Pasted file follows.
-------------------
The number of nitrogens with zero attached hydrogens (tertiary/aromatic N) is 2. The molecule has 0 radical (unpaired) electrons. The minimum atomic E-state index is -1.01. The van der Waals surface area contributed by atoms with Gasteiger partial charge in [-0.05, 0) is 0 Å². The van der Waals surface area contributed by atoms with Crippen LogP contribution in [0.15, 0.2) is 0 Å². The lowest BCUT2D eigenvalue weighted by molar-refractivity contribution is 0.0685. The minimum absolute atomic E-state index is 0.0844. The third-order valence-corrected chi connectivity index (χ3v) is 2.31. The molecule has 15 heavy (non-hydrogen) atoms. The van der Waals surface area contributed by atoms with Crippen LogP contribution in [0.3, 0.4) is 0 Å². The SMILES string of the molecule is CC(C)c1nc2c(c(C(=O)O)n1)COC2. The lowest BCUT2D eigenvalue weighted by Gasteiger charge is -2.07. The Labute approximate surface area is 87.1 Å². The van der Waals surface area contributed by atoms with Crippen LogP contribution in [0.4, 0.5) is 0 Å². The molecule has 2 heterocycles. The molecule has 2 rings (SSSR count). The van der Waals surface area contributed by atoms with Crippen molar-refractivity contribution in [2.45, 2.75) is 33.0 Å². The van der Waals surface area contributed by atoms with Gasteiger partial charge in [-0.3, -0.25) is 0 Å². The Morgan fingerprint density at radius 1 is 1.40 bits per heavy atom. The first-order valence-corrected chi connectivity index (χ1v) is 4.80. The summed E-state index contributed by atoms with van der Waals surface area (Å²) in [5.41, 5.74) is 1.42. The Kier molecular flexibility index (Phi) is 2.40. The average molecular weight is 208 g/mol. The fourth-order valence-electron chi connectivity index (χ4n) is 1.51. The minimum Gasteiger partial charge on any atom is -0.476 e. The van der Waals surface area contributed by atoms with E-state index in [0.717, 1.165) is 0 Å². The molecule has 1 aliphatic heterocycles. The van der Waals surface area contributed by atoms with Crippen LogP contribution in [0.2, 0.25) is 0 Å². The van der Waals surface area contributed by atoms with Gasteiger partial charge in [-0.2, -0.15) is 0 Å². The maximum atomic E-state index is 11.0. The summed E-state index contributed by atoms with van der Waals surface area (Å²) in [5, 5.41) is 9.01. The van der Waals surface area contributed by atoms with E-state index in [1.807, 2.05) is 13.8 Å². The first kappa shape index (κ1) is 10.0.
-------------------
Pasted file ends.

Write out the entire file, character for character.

The number of nitrogens with zero attached hydrogens (tertiary/aromatic N) is 2. The molecule has 0 radical (unpaired) electrons. The minimum atomic E-state index is -1.01. The van der Waals surface area contributed by atoms with Gasteiger partial charge in [-0.05, 0) is 0 Å². The van der Waals surface area contributed by atoms with Crippen LogP contribution in [0.15, 0.2) is 0 Å². The lowest BCUT2D eigenvalue weighted by molar-refractivity contribution is 0.0685. The minimum absolute atomic E-state index is 0.0844. The third-order valence-corrected chi connectivity index (χ3v) is 2.31. The molecule has 15 heavy (non-hydrogen) atoms. The van der Waals surface area contributed by atoms with Crippen LogP contribution in [0.3, 0.4) is 0 Å². The SMILES string of the molecule is CC(C)c1nc2c(c(C(=O)O)n1)COC2. The lowest BCUT2D eigenvalue weighted by Gasteiger charge is -2.07. The Labute approximate surface area is 87.1 Å². The van der Waals surface area contributed by atoms with Crippen LogP contribution in [0.4, 0.5) is 0 Å². The molecule has 2 heterocycles. The molecule has 2 rings (SSSR count). The van der Waals surface area contributed by atoms with Crippen molar-refractivity contribution in [2.45, 2.75) is 33.0 Å². The van der Waals surface area contributed by atoms with Gasteiger partial charge in [-0.3, -0.25) is 0 Å². The Morgan fingerprint density at radius 1 is 1.40 bits per heavy atom. The first-order valence-corrected chi connectivity index (χ1v) is 4.80. The summed E-state index contributed by atoms with van der Waals surface area (Å²) in [5.41, 5.74) is 1.42. The Kier molecular flexibility index (Phi) is 2.40. The average molecular weight is 208 g/mol. The fourth-order valence-electron chi connectivity index (χ4n) is 1.51. The minimum Gasteiger partial charge on any atom is -0.476 e. The van der Waals surface area contributed by atoms with E-state index in [0.717, 1.165) is 0 Å². The molecule has 1 aliphatic heterocycles. The van der Waals surface area contributed by atoms with Crippen LogP contribution in [0.2, 0.25) is 0 Å². The van der Waals surface area contributed by atoms with Gasteiger partial charge in [-0.2, -0.15) is 0 Å². The maximum atomic E-state index is 11.0. The summed E-state index contributed by atoms with van der Waals surface area (Å²) in [5, 5.41) is 9.01. The van der Waals surface area contributed by atoms with E-state index in [1.807, 2.05) is 13.8 Å². The first kappa shape index (κ1) is 10.0.